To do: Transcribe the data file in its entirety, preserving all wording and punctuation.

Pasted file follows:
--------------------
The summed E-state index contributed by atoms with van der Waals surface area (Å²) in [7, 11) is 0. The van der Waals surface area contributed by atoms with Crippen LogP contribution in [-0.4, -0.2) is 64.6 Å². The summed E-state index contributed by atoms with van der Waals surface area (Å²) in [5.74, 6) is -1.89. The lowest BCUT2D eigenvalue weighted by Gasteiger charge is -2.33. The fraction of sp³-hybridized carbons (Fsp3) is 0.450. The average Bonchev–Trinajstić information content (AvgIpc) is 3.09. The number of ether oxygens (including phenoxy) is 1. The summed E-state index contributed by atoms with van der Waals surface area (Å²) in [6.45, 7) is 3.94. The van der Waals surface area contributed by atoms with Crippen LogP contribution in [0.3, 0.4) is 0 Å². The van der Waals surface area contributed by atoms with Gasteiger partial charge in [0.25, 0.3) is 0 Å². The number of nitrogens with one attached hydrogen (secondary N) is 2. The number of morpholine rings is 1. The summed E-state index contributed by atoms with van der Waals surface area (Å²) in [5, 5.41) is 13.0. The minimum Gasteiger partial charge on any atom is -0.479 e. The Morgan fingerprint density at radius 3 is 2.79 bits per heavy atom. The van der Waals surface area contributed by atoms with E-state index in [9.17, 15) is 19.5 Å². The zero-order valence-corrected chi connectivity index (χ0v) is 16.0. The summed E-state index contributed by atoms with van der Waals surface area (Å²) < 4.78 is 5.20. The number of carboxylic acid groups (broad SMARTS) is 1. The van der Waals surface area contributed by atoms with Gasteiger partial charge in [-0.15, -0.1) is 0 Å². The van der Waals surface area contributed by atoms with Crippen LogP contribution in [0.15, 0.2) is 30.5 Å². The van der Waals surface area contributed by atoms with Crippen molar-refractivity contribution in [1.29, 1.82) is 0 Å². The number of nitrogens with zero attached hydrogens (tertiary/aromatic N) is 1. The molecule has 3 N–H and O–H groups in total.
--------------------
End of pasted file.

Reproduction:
The summed E-state index contributed by atoms with van der Waals surface area (Å²) in [7, 11) is 0. The van der Waals surface area contributed by atoms with Crippen LogP contribution in [-0.4, -0.2) is 64.6 Å². The summed E-state index contributed by atoms with van der Waals surface area (Å²) in [5.74, 6) is -1.89. The lowest BCUT2D eigenvalue weighted by Gasteiger charge is -2.33. The fraction of sp³-hybridized carbons (Fsp3) is 0.450. The average Bonchev–Trinajstić information content (AvgIpc) is 3.09. The number of ether oxygens (including phenoxy) is 1. The summed E-state index contributed by atoms with van der Waals surface area (Å²) in [6.45, 7) is 3.94. The van der Waals surface area contributed by atoms with Crippen LogP contribution in [0.3, 0.4) is 0 Å². The van der Waals surface area contributed by atoms with Gasteiger partial charge in [0.25, 0.3) is 0 Å². The number of nitrogens with one attached hydrogen (secondary N) is 2. The number of morpholine rings is 1. The summed E-state index contributed by atoms with van der Waals surface area (Å²) in [5, 5.41) is 13.0. The minimum Gasteiger partial charge on any atom is -0.479 e. The Morgan fingerprint density at radius 3 is 2.79 bits per heavy atom. The van der Waals surface area contributed by atoms with E-state index in [9.17, 15) is 19.5 Å². The zero-order valence-corrected chi connectivity index (χ0v) is 16.0. The summed E-state index contributed by atoms with van der Waals surface area (Å²) < 4.78 is 5.20. The number of carboxylic acid groups (broad SMARTS) is 1. The van der Waals surface area contributed by atoms with Gasteiger partial charge in [-0.15, -0.1) is 0 Å². The van der Waals surface area contributed by atoms with Crippen LogP contribution in [0.15, 0.2) is 30.5 Å². The van der Waals surface area contributed by atoms with Crippen molar-refractivity contribution in [1.29, 1.82) is 0 Å². The number of nitrogens with zero attached hydrogens (tertiary/aromatic N) is 1. The molecule has 3 N–H and O–H groups in total.